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Falkirk Council telecare project wins digital transformation award
Ian Whitelaw and Pauline Waddell with the digitally enabled MECS telecare box. Supplied/Falkirk Council
Health & Care

Falkirk Council telecare project wins digital transformation award 

Falkirk Council has won a top award for its technology-enabled care service which has helped thousands of vulnerable people live independently at home during the pandemic.

The local authority’s Analogue to Digital Telecare project was formally recognised at The Herald Digital Transformation Awards 2021.  

At last week’s virtual ceremony, the council’s entry ‘Going digital to save lives!’ scooped the Digital Communities prize.

Telecare is a remote care and support service for elderly or disabled people which provides users with personal and home alarms that alert a control centre when they are in difficulty so help can be sent.

By 2025, analogue telephone services will be switched off as the UK’s telecoms infrastructure is upgraded to digital connectivity.

Earlier this year, Falkirk Council became the first local authority in Scotland to go live with an end-to-end digital telecare service – four years ahead of the national deadline.

The project – which secured the Gold Level 1 Digital Telecare Implementation Award from the ‘digital telecare for Scottish local government programme’ in March – has also safeguarded the council’s Mobile Emergency Care Service (MECS).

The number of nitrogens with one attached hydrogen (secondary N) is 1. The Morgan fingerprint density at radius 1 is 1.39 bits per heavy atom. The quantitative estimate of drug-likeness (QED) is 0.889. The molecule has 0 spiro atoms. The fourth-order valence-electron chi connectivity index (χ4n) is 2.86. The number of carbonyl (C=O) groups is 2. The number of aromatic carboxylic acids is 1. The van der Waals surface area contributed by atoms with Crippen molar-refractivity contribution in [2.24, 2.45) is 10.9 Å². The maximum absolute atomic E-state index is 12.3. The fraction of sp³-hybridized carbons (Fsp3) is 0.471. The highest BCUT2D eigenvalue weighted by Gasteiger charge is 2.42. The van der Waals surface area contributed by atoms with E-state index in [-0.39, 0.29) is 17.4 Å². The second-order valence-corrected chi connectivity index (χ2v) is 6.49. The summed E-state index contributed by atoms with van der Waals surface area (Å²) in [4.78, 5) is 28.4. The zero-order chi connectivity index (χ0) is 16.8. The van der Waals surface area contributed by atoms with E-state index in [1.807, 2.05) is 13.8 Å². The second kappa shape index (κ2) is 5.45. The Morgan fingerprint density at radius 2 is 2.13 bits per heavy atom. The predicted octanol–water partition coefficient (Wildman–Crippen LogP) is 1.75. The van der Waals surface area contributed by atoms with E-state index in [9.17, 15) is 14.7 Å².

Councillor Cecil Meiklejohn, leader of Falkirk Council, said: “All those involved in the project have worked tirelessly to make it happen – from the project team itself, to those working in MECS, partner organisations and service users.

“It really has been a team effort and shows what can be achieved when we work together to create positive change. Congratulations to you all. A well-deserved win.” 

Falkirk was one of six shortlisted in the category which aimed to reward “an individual, group or organisation who has used technology to help their local community”.  

The judges unanimously agreed that the council’s entry was the “standout winner”, stating they were “very impressed by the work and effort put in by Falkirk Council to ensure the safety of its most vulnerable”.  

They recognised that the project had never been done before in Scotland and that working alongside Falkirk Health and Social Care Partnership, the council had been agile, putting in place new infrastructure and overcoming barriers created by outdated technology. 

Analogue to Digital Telecare is just one of 30 ‘Council of the Future’ projects that aim to transform and modernise services and help the local authority to deliver on its priorities – communities, enterprise, and innovation.   

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